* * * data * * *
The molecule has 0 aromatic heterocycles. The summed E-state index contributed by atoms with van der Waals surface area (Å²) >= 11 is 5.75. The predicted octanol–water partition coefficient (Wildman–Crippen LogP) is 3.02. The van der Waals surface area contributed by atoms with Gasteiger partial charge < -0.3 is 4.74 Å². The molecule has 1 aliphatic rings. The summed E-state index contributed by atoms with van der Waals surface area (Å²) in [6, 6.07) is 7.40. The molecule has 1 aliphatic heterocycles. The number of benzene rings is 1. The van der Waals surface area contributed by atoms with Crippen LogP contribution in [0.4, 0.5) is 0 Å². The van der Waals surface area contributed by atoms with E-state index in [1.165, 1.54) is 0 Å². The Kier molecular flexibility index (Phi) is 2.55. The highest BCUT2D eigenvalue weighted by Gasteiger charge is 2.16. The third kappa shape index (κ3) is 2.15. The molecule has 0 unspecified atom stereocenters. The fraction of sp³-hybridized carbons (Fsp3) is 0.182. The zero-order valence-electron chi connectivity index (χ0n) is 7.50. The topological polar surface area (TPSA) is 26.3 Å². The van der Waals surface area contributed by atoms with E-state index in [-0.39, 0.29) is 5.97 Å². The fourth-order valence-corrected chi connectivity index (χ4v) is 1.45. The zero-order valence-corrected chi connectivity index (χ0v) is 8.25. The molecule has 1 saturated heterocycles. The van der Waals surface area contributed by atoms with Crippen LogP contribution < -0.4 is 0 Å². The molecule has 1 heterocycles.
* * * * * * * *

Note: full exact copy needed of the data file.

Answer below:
The molecule has 0 aromatic heterocycles. The summed E-state index contributed by atoms with van der Waals surface area (Å²) >= 11 is 5.75. The predicted octanol–water partition coefficient (Wildman–Crippen LogP) is 3.02. The van der Waals surface area contributed by atoms with Gasteiger partial charge < -0.3 is 4.74 Å². The molecule has 1 aliphatic rings. The summed E-state index contributed by atoms with van der Waals surface area (Å²) in [6, 6.07) is 7.40. The molecule has 1 aliphatic heterocycles. The number of benzene rings is 1. The van der Waals surface area contributed by atoms with Crippen LogP contribution in [0.4, 0.5) is 0 Å². The van der Waals surface area contributed by atoms with E-state index in [1.165, 1.54) is 0 Å². The Kier molecular flexibility index (Phi) is 2.55. The highest BCUT2D eigenvalue weighted by Gasteiger charge is 2.16. The third kappa shape index (κ3) is 2.15. The molecule has 0 unspecified atom stereocenters. The fraction of sp³-hybridized carbons (Fsp3) is 0.182. The zero-order valence-electron chi connectivity index (χ0n) is 7.50. The topological polar surface area (TPSA) is 26.3 Å². The van der Waals surface area contributed by atoms with E-state index in [-0.39, 0.29) is 5.97 Å². The fourth-order valence-corrected chi connectivity index (χ4v) is 1.45. The zero-order valence-corrected chi connectivity index (χ0v) is 8.25. The molecule has 1 saturated heterocycles. The van der Waals surface area contributed by atoms with Crippen LogP contribution < -0.4 is 0 Å². The molecule has 1 heterocycles.